Yes, it really does. Hear me out.
John 3:16 is commonly cited against the Calvinist doctrine of limited atonement (LA).1 The argument is simple: LA teaches that Christ made atonement only for the elect, but this best-known verse in the Bible says that God so loved the world that he sent his Son. That implies a universal atonement, for all mankind, not one limited in its extent.
That seems like a knockdown argument on the face of it, but on closer examination it turns out to be very weak. In John’s writings “the world” (ho kosmos) rarely if ever carries the sense of “all mankind” or “every human who ever lived.” It certainly doesn’t mean that in 3:16 because that would make nonsense of the immediately following verse. (Try replacing “the world” with “all mankind” in verse 17 to see the point.) Rather, “the world” typically means either (i) “the created universe” (as in John 17:24), (ii) something like “the fallen creation in rebellion against God” (e.g., John 3:19; 13:1; 15:19; 17:13-18; 1 John 2:15-17) or (iii) “all nations” as opposed to the Jewish people alone (as in John 4:42). Whatever the exact sense in 3:16, there’s nothing that conflicts with LA.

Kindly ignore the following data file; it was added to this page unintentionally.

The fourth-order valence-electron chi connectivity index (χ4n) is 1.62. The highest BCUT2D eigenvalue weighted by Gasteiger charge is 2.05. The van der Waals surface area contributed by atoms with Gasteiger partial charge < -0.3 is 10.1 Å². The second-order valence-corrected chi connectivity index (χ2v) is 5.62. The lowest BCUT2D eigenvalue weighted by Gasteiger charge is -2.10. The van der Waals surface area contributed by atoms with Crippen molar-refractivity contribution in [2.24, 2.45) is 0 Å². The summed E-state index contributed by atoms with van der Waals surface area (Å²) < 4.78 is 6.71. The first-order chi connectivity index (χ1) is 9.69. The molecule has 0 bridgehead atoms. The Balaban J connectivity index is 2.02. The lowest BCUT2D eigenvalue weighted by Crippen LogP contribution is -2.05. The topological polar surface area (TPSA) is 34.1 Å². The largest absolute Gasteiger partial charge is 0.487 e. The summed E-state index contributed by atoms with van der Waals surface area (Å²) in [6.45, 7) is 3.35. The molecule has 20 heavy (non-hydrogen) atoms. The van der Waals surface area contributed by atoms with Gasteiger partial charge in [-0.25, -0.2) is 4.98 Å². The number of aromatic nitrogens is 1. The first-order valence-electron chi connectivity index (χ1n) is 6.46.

So John 3:16 doesn’t count against LA. Perhaps most Calvinists are content to leave it at that, but I think we can go further and argue that it actually supports LA.
- I prefer the labels ‘definite atonement’ and ‘particular redemption’ but I’m going to stick with the traditional label for this post. ↩